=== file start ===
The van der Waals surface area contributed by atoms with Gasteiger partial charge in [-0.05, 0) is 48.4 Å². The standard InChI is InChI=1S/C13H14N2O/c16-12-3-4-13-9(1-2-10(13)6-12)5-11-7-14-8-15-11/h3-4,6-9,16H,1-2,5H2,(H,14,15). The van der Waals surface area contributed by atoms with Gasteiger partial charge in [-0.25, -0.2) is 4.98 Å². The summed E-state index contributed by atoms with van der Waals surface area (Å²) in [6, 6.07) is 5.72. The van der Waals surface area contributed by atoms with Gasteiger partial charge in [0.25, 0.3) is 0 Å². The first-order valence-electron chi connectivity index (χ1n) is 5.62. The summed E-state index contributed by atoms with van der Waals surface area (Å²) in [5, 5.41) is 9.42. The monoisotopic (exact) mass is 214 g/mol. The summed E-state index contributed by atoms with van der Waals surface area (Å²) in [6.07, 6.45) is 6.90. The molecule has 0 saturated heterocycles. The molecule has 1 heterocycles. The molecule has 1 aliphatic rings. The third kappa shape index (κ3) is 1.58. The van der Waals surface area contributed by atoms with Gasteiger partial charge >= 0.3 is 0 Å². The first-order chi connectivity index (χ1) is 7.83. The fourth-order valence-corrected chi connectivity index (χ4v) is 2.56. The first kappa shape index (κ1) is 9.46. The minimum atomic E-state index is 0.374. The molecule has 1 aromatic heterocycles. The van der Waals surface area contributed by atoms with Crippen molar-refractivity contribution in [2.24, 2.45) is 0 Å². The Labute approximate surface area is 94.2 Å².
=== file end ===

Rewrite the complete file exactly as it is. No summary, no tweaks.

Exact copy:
The van der Waals surface area contributed by atoms with Gasteiger partial charge in [-0.05, 0) is 48.4 Å². The standard InChI is InChI=1S/C13H14N2O/c16-12-3-4-13-9(1-2-10(13)6-12)5-11-7-14-8-15-11/h3-4,6-9,16H,1-2,5H2,(H,14,15). The van der Waals surface area contributed by atoms with Gasteiger partial charge in [-0.25, -0.2) is 4.98 Å². The summed E-state index contributed by atoms with van der Waals surface area (Å²) in [6, 6.07) is 5.72. The van der Waals surface area contributed by atoms with Gasteiger partial charge in [0.25, 0.3) is 0 Å². The first-order valence-electron chi connectivity index (χ1n) is 5.62. The summed E-state index contributed by atoms with van der Waals surface area (Å²) in [5, 5.41) is 9.42. The monoisotopic (exact) mass is 214 g/mol. The summed E-state index contributed by atoms with van der Waals surface area (Å²) in [6.07, 6.45) is 6.90. The molecule has 0 saturated heterocycles. The molecule has 1 heterocycles. The molecule has 1 aliphatic rings. The third kappa shape index (κ3) is 1.58. The van der Waals surface area contributed by atoms with Gasteiger partial charge >= 0.3 is 0 Å². The first-order chi connectivity index (χ1) is 7.83. The fourth-order valence-corrected chi connectivity index (χ4v) is 2.56. The first kappa shape index (κ1) is 9.46. The minimum atomic E-state index is 0.374. The molecule has 1 aromatic heterocycles. The van der Waals surface area contributed by atoms with Crippen molar-refractivity contribution in [2.24, 2.45) is 0 Å². The Labute approximate surface area is 94.2 Å².